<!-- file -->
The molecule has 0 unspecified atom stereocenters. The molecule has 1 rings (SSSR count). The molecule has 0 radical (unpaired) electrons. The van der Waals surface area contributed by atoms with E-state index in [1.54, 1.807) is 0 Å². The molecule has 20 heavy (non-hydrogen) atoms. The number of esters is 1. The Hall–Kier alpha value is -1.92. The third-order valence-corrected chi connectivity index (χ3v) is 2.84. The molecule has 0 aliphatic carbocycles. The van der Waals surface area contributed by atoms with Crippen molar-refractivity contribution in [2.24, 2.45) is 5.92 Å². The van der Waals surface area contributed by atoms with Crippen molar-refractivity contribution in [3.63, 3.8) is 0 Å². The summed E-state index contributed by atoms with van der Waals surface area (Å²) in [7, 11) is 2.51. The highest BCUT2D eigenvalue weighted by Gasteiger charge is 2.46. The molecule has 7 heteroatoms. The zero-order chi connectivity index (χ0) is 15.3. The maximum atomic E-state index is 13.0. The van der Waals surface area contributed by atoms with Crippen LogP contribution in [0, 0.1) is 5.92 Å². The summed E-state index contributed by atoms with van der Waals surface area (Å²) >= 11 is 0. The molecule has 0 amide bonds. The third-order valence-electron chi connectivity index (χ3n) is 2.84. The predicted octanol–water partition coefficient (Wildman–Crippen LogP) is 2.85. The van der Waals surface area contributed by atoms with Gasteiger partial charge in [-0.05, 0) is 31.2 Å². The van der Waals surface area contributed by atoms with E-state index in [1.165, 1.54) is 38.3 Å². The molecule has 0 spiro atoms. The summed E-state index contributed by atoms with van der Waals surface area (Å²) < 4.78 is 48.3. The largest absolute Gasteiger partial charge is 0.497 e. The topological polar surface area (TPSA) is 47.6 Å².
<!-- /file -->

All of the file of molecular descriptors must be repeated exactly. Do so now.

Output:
The molecule has 0 unspecified atom stereocenters. The molecule has 1 rings (SSSR count). The molecule has 0 radical (unpaired) electrons. The van der Waals surface area contributed by atoms with E-state index in [1.54, 1.807) is 0 Å². The molecule has 20 heavy (non-hydrogen) atoms. The number of esters is 1. The Hall–Kier alpha value is -1.92. The third-order valence-corrected chi connectivity index (χ3v) is 2.84. The molecule has 0 aliphatic carbocycles. The van der Waals surface area contributed by atoms with Crippen molar-refractivity contribution in [2.24, 2.45) is 5.92 Å². The van der Waals surface area contributed by atoms with Crippen molar-refractivity contribution in [3.63, 3.8) is 0 Å². The summed E-state index contributed by atoms with van der Waals surface area (Å²) in [7, 11) is 2.51. The highest BCUT2D eigenvalue weighted by Gasteiger charge is 2.46. The molecule has 7 heteroatoms. The zero-order chi connectivity index (χ0) is 15.3. The maximum atomic E-state index is 13.0. The van der Waals surface area contributed by atoms with Crippen LogP contribution in [0, 0.1) is 5.92 Å². The summed E-state index contributed by atoms with van der Waals surface area (Å²) >= 11 is 0. The molecule has 0 amide bonds. The third-order valence-electron chi connectivity index (χ3n) is 2.84. The predicted octanol–water partition coefficient (Wildman–Crippen LogP) is 2.85. The van der Waals surface area contributed by atoms with Gasteiger partial charge in [-0.05, 0) is 31.2 Å². The van der Waals surface area contributed by atoms with E-state index in [1.165, 1.54) is 38.3 Å². The molecule has 0 spiro atoms. The summed E-state index contributed by atoms with van der Waals surface area (Å²) < 4.78 is 48.3. The largest absolute Gasteiger partial charge is 0.497 e. The topological polar surface area (TPSA) is 47.6 Å².